Your second consideration for making pain manageable is to decide who will support you. Don't expect your husband to be your sole support, he may become overwhelmed too. A female family member or friend who has experienced birth is ideal. If you can find a doula you are comfortable with you should add her to your support team. Don't be afraid to ask for support. Most of the moms who had a terrible natural birth experience due to pain (not because of interference) were unsupported and not encouraged to move, eat, drink, vocalize, and express emotion.

Water is a very effective means of making labor easier. Those who have had a waterbirth are overwhelmingly happy with the experience so it is worth whatever you need to do to allow that.

Learn to relax. Practice meditation.

Overall, consider your needs and make sure you are set up to have them met. Keep a positive attitude. Look at birth as a joyful transition.
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Friday, June 21, 2013

Why Birth Matters

"Birth of the Messenger" by Viktor
"Birth of the Messenger" by Viktor (Photo credit: Tony Fischer Photography)

Why Birth Matters

As long as mother and baby are healthy in the end what does it matter? That induction, c-section, episiotomy, vacuum delivery, IV, epidural, narcotic pain medicine, continuous monitor, confinement to bed, forced pushing, lying flat with feet in stirrups.... may or may not have been necessary, but it's no big deal. Why are some women getting so bent out of shape? Why are some people fighting so hard to have legal professional midwives attend them at home or in a home-like birth center? Isn't it “crazy” that some women would rather have an illegal birth attendant or no trained attendant at all rather than go to the hospital? Can't they just ask for they want in a hospital and be “safe”?

It's time for a different line of thinking. What if the whole idea that pregnancy/birth is a medical condition is wrong? What if the hospital isn't inherently a “safe” place for birth? I (along with many other midwifery students and professionals) believe that pregnancy is a normal state of being and birth is a sacred event. Birth is rarely complicated so we should work on the assumption that it will not be problematic until something tells us otherwise.

Hospitals do wonderful, life-saving things for those with serious medical problems. If a pregnant mom has a serious medical problem or an unborn baby is in distress, the hospital is the right place to be. However, there are many many things a hospital can do but usually don't to make birth as gentle as possible for those moms who need medical intervention (like the mother centered cesarean). Many people have good hospital experiences. Some people are comfortable with routines and medications. That's okay, but the rest of us need options too.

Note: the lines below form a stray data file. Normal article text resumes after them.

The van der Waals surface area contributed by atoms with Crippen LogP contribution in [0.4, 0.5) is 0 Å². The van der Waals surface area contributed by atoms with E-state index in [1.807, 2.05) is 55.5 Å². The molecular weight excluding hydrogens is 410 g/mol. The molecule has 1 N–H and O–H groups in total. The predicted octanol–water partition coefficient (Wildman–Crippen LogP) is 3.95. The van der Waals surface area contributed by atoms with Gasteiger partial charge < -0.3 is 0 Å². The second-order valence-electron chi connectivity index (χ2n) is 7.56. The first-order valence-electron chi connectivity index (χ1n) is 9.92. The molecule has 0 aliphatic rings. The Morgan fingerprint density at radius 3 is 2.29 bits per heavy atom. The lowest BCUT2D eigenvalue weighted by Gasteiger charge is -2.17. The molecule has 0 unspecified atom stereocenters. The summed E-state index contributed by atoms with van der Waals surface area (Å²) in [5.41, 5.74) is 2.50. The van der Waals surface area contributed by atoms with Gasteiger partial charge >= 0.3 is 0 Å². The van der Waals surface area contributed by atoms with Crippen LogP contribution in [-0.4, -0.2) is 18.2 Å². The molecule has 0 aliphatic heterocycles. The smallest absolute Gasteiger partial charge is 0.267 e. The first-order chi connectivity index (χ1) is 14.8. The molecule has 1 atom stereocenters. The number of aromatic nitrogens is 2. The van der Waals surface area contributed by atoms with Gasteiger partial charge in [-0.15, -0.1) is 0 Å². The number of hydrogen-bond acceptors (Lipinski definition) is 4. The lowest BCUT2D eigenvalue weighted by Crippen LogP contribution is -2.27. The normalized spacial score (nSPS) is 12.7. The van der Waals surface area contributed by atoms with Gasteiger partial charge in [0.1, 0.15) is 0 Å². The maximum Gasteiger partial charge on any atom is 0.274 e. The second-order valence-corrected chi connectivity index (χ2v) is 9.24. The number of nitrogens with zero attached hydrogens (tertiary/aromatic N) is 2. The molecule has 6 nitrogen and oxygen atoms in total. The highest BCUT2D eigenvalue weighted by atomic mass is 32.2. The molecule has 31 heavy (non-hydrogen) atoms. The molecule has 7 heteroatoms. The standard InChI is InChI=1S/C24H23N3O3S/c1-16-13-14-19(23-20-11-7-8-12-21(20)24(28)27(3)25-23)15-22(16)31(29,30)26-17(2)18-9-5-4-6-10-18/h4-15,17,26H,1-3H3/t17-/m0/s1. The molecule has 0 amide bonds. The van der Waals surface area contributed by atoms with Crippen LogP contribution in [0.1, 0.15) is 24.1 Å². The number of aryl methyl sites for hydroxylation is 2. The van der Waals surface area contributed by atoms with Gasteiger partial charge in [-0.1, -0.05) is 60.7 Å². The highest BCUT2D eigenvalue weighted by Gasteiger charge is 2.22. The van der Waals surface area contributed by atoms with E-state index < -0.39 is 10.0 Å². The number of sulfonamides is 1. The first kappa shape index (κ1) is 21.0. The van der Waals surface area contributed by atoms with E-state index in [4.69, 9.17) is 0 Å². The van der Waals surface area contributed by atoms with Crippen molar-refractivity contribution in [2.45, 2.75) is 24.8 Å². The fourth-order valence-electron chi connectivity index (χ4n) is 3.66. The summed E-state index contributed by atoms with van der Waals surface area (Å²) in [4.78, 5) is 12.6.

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Tuesday, June 18, 2013

I Want To Be a Midwife

A midwife measures the height of the mother's ...
A midwife measures the height of the mother's fundus at about 26 weeks to determine the probable gestational age of the fetus. (Photo credit: Wikipedia)

I Want to Be a Midwife

Why? Why now?

I have a passion for well-being. I believe in joy.

Every woman should have pregnancy, birth, and well woman care that empowers them.

Every woman's journey is different. I want to be there to preserve the sacredness of birth for individuals and society as a whole. The medical model of care is still there when wanted or needed. A big part of midwifery training is to recognize when a situation is potentially dangerous.

I didn't have empowering care. I had fear mongering. No one deserves that. Everyone should have the right to a choice. To have to choose between hospital or unassisted birth (or even a birth with an illegal attendant) is not a fair choice. I want to see the options in women's healthcare change (birth centers and legal home birth midwives) so I need to be the change I want to see.

Non-nurse midwives weren't legal in my area until very recently so it was off my radar in terms of professional options. I deeply admire those who risk their freedom to give women the option of compassionate care, but I couldn't be part of it. I was raising children and not able, ready, or confident. Now it's time for me to get the training and be not just the midwife I wish I had had, but the midwife who can adapt to any situation and be there when needed and make myself nearly invisible when not needed. It's a tall order, but I'm believing in myself. Far more importantly, I believe in women and their ability to heal themselves and to birth without routine intervention.